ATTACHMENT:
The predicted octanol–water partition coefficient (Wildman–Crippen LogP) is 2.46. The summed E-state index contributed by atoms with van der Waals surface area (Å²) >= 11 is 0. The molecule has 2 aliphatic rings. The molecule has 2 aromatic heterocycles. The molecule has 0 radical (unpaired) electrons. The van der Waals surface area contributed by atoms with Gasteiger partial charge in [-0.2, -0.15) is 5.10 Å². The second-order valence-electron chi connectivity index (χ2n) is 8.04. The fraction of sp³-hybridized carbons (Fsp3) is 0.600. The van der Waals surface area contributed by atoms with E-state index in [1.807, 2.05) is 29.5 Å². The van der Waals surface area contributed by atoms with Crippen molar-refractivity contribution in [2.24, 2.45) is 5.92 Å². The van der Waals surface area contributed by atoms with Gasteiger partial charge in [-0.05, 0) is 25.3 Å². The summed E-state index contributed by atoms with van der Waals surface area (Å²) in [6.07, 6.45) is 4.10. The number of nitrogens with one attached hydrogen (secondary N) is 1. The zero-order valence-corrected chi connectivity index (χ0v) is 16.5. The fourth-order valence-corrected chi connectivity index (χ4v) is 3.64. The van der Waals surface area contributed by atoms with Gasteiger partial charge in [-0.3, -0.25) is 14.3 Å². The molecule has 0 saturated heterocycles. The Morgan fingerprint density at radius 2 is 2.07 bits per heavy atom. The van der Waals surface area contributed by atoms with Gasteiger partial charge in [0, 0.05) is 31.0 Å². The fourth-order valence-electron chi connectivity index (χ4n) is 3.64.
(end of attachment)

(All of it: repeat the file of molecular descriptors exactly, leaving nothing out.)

The predicted octanol–water partition coefficient (Wildman–Crippen LogP) is 2.46. The summed E-state index contributed by atoms with van der Waals surface area (Å²) >= 11 is 0. The molecule has 2 aliphatic rings. The molecule has 2 aromatic heterocycles. The molecule has 0 radical (unpaired) electrons. The van der Waals surface area contributed by atoms with Gasteiger partial charge in [-0.2, -0.15) is 5.10 Å². The second-order valence-electron chi connectivity index (χ2n) is 8.04. The fraction of sp³-hybridized carbons (Fsp3) is 0.600. The van der Waals surface area contributed by atoms with E-state index in [1.807, 2.05) is 29.5 Å². The van der Waals surface area contributed by atoms with Crippen molar-refractivity contribution in [2.24, 2.45) is 5.92 Å². The van der Waals surface area contributed by atoms with Gasteiger partial charge in [-0.05, 0) is 25.3 Å². The summed E-state index contributed by atoms with van der Waals surface area (Å²) in [6.07, 6.45) is 4.10. The number of nitrogens with one attached hydrogen (secondary N) is 1. The zero-order valence-corrected chi connectivity index (χ0v) is 16.5. The fourth-order valence-corrected chi connectivity index (χ4v) is 3.64. The van der Waals surface area contributed by atoms with Gasteiger partial charge in [-0.3, -0.25) is 14.3 Å². The molecule has 0 saturated heterocycles. The Morgan fingerprint density at radius 2 is 2.07 bits per heavy atom. The van der Waals surface area contributed by atoms with Gasteiger partial charge in [0, 0.05) is 31.0 Å². The fourth-order valence-electron chi connectivity index (χ4n) is 3.64.